Over 35 landowners and managers from private and community ranches gathered at the Mpala Research Center on April 15th to discuss the future of LWF, providing important feedback to use in our strategic planning process.
During the meeting, Executive Director Peter Hetz described the origin and history of LWF and explained our current strategic planning processes. He encouraged members to be honest about their opinions and provide clear feedback on his presentation.
In his presentation, he described LWF’s vision for organizational growth by 2030. As part of this vision, he highlighted a real need for change. This change is necessary in the face of new challenges stemming from devolution, population growth, contentious land tenure issues, increasing human-wildlife conflict, and the distinct absence of spatial planning and policy enforcement.
With 98% of LWF’s funding ending in June of this year, a new approach is required to reengage the Forum’s members, making them more active participants. The organization cannot rely completely on a single leader, such as an Executive Director, for its direction. What is required is a more robust, sustainable model to make real change happen.
A “forum” is a place, meeting, or medium where ideas and views on a particular issue can be exchanged. It was acknowledged that LWF has lost sight of this idea to a degree. Members agreed that being able to get together and work out neighbourhood problems “under a tree” is still a valuable tradition, and yet it seems to have fallen by the wayside.
Where are we now?
LWF has suffered from a disengagement of its members. It has become an organization which implements numerous projects but struggles to find one cohesive path that can satisfy the diversity of its members. Donor funding in some ways has led to an expensive model whose program design and implementation has tended to be top-down.
In the past, the strengths of LWF have been its ability to be an honest broker on issues related to wildlife, water and forests. The Forum played a coordinating, supportive role, but real success always lay with its members who engaged with their neighbours more frequently. The success of large-scale Forum funding has reduced this level of engagement, as the Forum turned more and more to Community Based Organizations, and implemented less through neighbourhoods.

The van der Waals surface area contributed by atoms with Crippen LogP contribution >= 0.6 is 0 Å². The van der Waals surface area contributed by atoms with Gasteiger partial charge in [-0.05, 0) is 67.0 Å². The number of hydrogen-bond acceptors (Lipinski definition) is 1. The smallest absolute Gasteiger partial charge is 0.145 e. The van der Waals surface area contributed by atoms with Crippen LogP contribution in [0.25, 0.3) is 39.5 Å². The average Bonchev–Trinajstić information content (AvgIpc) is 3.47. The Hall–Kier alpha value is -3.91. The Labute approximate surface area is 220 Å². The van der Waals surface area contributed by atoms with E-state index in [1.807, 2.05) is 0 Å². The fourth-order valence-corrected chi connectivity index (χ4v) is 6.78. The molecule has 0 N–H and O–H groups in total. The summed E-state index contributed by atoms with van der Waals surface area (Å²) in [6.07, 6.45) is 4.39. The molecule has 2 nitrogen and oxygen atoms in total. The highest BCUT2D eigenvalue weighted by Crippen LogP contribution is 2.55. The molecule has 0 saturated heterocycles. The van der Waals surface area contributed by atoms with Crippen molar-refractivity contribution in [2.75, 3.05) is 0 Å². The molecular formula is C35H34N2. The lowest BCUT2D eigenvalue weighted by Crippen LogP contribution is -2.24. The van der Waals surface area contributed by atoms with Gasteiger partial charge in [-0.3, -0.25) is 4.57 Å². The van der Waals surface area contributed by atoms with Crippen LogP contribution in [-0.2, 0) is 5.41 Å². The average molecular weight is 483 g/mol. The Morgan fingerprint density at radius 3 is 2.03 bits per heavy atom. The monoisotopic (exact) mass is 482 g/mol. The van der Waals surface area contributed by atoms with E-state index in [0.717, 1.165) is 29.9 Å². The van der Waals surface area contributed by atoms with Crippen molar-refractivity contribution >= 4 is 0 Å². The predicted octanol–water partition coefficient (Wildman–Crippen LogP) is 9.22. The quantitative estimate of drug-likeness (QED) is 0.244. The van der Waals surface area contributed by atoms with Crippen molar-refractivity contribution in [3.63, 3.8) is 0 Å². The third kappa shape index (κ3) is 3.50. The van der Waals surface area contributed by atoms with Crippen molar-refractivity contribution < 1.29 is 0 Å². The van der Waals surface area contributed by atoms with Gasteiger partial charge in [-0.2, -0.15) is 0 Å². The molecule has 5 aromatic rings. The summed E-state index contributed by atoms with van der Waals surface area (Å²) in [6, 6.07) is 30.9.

All members value LWF’s commitment to grass roots groups, whose cultural and ethnic backgrounds may be diverse but whose goals and hopes for the future are the same. We do not want that to be lost.
We all understand that the threats facing the landscape have grown in their scope and scale recently, especially because of intensive grazing pressure from the north. We know we must engage our northern neighbours to restore rangeland health that will benefit everyone.
Additional issues that face the landscape require huge resources and a collaborative approach. At the top of this list is water management. Tackling this issue is expensive and requires collective support, including donors. We acknowledge that we are better off approaching donors and the government as a unified front rather than as separate individuals or communities.
What do we need?
We need to help LWF grow and to embrace a new way of thinking that allows us to deliver more benefits to our neighbours and neighbourhoods that ultimately support conservation. We need to take the original foundation of LWF and grow it to be more responsive to our growing diversity of members and membership needs.
We know that LWF has had shortcomings as an implementing body. Some projects have been conceived and implemented without adequate community engagement. Some projects have simply not shared enough information in their neighbourhoods and the links between project benefits and neighbourhood priorities has not always been evident. Some communities have not felt a sense of ownership, and have sensed a bias toward wildlife over people. We will change this by encouraging greater collaboration among all forms of land and resource use, and fight against insularity, so that rangelands and wildlife provide benefits to more people in Laikipia.
The big landowners – no matter what ethnicity, community or individual — are the drivers for this approach. They must reinforce the solidarity of neighbourhoods and accept their social, economic, environmental, cultural, and conservation responsibilities. For this, we need an overarching body for advocacy and lobbying, especially on crosscutting issues such as water, spatial planning, or infrastructure. A revitalized LWF must address county, local, trans-boundary and national issues. Yet, while stepping up to address new challenges, we can’t forget where we have come from.
Together we must create a truly sustainable organization, less reliant on any one personality or donor, and more reliant on the strength of its governance structure. We need active board members, advisory trustees, and stronger, more deeply committed members. LWF’s roots and branches are all part of the same tree, and both are critical to protecting land for our people and wildlife, forever.
We continue our dialog with LWF stakeholders this month and next to finalize our vision and strategic plan for the future of LWF. Thank you to the participants of more than the 40 different group meetings that have taken place in Laikipia and Nairobi so far. A new, more responsive LWF is emerging.